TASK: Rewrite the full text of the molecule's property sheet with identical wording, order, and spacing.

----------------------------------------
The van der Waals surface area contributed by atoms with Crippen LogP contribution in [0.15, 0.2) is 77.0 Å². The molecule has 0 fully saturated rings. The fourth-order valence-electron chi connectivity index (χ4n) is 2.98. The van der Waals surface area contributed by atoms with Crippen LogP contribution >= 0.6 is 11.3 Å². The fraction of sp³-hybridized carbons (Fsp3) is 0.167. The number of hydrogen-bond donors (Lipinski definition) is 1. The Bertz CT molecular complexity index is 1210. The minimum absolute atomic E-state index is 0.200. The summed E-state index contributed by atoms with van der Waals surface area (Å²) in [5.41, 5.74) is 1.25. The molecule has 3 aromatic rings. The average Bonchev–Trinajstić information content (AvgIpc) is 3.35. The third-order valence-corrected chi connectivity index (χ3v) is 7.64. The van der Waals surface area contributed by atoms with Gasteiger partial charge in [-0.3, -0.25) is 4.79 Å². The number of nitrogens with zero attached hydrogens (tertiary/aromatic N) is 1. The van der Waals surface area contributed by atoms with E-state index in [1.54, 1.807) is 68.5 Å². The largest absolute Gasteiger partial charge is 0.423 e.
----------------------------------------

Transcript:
The van der Waals surface area contributed by atoms with Crippen LogP contribution in [0.15, 0.2) is 77.0 Å². The molecule has 0 fully saturated rings. The fourth-order valence-electron chi connectivity index (χ4n) is 2.98. The van der Waals surface area contributed by atoms with Crippen LogP contribution >= 0.6 is 11.3 Å². The fraction of sp³-hybridized carbons (Fsp3) is 0.167. The number of hydrogen-bond donors (Lipinski definition) is 1. The Bertz CT molecular complexity index is 1210. The minimum absolute atomic E-state index is 0.200. The summed E-state index contributed by atoms with van der Waals surface area (Å²) in [5.41, 5.74) is 1.25. The molecule has 3 aromatic rings. The average Bonchev–Trinajstić information content (AvgIpc) is 3.35. The third-order valence-corrected chi connectivity index (χ3v) is 7.64. The van der Waals surface area contributed by atoms with Gasteiger partial charge in [-0.3, -0.25) is 4.79 Å². The number of nitrogens with zero attached hydrogens (tertiary/aromatic N) is 1. The van der Waals surface area contributed by atoms with E-state index in [1.54, 1.807) is 68.5 Å². The largest absolute Gasteiger partial charge is 0.423 e.